Another embodiment of the invention provides a system that comprises a plurality of compute nodes, each comprising a processor and a memory, where the memory stores a stream performance manager which, when executed the compute node, is configured to perform an operation for calculating performance metrics associated with a data stream. The operation comprises the steps of receiving, at a first processing element configured to process data tuples flowing through the stream-based computing system, one or more tuples associated with a first data stream, processing each of the one or more tuples at the first processing element, associating each of the one or more tuples with metadata that includes information related to the processing of the tuple by the first processing element, calculating performance metrics based on the metadata associated with the one or more tuples, and displaying the calculated performance metrics via a user interface on a display device.

Further embodiments of the invention provide a non-transitory computer readable storage medium that includes instructions for causing a computer system carry out on or more of the methods set forth above.

BRIEF DESCRIPTION OF THE DRAWINGS

So that the manner in which the above recited aspects are attained and can be understood in detail, a more particular description of embodiments of the invention, briefly summarized above, may be had by reference to the appended drawings.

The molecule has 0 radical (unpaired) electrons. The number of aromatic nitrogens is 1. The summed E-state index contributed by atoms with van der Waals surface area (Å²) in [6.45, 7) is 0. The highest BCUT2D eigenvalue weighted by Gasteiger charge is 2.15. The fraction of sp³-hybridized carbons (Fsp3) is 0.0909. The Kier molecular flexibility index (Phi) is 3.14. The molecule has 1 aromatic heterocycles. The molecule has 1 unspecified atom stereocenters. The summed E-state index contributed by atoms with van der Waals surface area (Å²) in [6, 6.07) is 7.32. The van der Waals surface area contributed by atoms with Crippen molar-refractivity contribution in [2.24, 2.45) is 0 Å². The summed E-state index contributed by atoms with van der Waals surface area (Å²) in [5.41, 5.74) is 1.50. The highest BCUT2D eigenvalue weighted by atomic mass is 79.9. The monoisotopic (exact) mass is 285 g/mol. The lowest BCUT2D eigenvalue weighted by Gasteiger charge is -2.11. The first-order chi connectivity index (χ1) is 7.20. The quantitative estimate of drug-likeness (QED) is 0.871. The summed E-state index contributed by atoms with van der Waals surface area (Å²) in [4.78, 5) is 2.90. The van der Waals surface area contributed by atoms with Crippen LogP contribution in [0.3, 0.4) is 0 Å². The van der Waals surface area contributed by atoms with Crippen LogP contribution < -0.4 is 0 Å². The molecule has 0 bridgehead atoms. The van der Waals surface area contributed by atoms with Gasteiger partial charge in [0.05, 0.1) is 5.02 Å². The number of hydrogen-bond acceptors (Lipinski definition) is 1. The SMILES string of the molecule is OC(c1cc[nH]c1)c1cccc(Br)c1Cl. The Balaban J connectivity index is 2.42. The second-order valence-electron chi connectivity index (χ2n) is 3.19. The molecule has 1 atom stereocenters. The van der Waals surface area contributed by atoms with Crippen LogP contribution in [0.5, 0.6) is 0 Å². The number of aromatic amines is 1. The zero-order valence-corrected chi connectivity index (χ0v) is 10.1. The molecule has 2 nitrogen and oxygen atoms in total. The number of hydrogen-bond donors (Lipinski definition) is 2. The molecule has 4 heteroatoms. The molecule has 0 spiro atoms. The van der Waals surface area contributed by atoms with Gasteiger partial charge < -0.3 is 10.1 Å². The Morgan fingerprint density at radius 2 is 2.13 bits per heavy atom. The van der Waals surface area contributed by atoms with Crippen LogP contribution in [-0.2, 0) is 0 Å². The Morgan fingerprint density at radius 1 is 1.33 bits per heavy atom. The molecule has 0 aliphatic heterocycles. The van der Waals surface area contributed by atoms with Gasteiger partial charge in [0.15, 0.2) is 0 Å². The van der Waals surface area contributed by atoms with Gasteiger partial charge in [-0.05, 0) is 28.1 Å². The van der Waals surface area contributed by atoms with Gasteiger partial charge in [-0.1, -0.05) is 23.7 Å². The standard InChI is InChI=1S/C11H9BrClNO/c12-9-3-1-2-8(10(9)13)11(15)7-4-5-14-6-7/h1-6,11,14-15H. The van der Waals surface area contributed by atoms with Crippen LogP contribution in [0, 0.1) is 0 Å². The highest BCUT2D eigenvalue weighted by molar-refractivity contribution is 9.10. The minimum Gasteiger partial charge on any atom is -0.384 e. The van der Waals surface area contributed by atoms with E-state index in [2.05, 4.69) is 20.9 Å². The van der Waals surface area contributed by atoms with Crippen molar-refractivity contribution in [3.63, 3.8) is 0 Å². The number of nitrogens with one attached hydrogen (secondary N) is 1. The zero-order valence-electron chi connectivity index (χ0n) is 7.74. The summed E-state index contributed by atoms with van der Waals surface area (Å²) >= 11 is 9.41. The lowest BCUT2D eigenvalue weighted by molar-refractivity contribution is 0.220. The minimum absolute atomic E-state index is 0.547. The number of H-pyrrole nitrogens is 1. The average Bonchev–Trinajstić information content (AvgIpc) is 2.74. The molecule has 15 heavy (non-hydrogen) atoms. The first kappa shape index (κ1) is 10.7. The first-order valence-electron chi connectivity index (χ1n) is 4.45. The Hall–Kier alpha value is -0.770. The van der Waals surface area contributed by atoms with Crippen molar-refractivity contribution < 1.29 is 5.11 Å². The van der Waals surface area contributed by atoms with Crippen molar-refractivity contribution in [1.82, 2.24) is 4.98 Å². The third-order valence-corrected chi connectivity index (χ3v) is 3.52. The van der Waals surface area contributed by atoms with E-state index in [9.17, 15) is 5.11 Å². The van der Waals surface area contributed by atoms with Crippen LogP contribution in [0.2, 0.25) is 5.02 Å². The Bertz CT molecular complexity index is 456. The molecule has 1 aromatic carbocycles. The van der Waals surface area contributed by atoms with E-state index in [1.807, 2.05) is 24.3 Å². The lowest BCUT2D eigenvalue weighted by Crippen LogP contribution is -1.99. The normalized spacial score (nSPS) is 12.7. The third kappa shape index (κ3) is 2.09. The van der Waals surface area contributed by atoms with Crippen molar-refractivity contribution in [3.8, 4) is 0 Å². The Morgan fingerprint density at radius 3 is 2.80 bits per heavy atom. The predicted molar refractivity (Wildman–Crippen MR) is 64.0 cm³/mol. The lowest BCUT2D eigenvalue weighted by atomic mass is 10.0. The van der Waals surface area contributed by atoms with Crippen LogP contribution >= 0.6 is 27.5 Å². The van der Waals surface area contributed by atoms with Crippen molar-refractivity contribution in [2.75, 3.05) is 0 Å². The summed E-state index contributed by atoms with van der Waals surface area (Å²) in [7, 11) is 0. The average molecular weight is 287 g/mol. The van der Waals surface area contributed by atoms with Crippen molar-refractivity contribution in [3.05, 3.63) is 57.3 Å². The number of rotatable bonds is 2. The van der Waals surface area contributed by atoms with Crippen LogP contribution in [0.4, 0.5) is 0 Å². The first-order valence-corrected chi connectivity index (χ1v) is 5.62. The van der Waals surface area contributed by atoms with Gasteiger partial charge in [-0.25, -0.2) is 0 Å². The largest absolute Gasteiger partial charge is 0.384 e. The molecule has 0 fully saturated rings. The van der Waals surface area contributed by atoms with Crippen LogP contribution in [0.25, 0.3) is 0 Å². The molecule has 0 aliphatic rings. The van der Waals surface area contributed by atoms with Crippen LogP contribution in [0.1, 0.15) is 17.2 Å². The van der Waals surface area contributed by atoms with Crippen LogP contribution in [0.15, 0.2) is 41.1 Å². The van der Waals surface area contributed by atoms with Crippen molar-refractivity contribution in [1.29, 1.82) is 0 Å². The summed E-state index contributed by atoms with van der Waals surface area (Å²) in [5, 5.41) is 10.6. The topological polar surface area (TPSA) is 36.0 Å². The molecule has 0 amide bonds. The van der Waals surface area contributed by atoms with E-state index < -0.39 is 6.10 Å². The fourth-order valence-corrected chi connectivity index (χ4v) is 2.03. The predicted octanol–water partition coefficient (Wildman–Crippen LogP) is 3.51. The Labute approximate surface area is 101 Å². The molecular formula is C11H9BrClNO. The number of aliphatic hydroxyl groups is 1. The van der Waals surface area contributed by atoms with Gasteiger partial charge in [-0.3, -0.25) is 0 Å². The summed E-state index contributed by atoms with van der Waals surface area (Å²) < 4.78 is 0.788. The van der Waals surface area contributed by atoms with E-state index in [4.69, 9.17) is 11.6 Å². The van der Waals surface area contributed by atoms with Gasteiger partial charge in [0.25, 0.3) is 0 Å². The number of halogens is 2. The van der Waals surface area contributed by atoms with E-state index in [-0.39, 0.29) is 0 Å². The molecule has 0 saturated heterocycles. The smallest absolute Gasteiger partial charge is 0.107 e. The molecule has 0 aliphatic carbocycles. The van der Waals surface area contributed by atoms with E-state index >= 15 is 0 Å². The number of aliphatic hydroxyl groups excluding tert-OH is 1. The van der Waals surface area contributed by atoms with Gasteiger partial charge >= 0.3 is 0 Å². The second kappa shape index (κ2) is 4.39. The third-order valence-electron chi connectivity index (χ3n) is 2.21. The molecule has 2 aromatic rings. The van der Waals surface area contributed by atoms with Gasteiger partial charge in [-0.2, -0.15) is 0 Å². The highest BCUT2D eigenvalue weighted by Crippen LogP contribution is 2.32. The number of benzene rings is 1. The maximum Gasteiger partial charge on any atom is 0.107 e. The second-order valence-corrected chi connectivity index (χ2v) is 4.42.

It is to be noted, however, that the appended drawings illustrate only typical embodiments of this invention and are therefore not to be considered limiting of its scope, for the invention may admit to other equally effective embodiments.

FIGS. 1A-1B illustrate a computing infrastructure configured to execute a stream database application, according to an embodiment of the invention.

FIG. 2 illustrates a compute node, according to an embodiment of the invention.

FIG. 3 illustrates a management system, according to an embodiment of the invention.

FIG. 4 illustrates an operator graph in which performance metrics associated with one or more data streams are calculated, according to an embodiment of the invention.

FIG. 5 is a flowchart of a method for calculating one or more performance metrics associated with a data stream, according to an embodiment of the invention.

DETAILED DESCRIPTION

Embodiments of the invention provide techniques for determining various performance metrics associated with a stream-based application. In context of this disclosure, a stream-based application includes one or more processing elements that receive a data stream, where the data stream delivers tuples to the one or more processing elements. Each processing element may generally receive a tuple (or tuples) and emit a tuple (or tuples) to other processing elements. The emitted tuples may be unchanged by the processing element, but new or modified tuples may be generated as well. Tuples included in the data stream are tagged with metadata as they are processed by the one or more processing elements, which enable a streams performance manager to identify the various performance metrics associated with the data stream. As a result, the various performance metrics may be used to determine the performance of the stream-based application and identify potential processing bottlenecks in the stream-based application. Moreover, adjustments to the stream-based application may automatically be made based on the various performance metrics to alleviate the processing bottlenecks.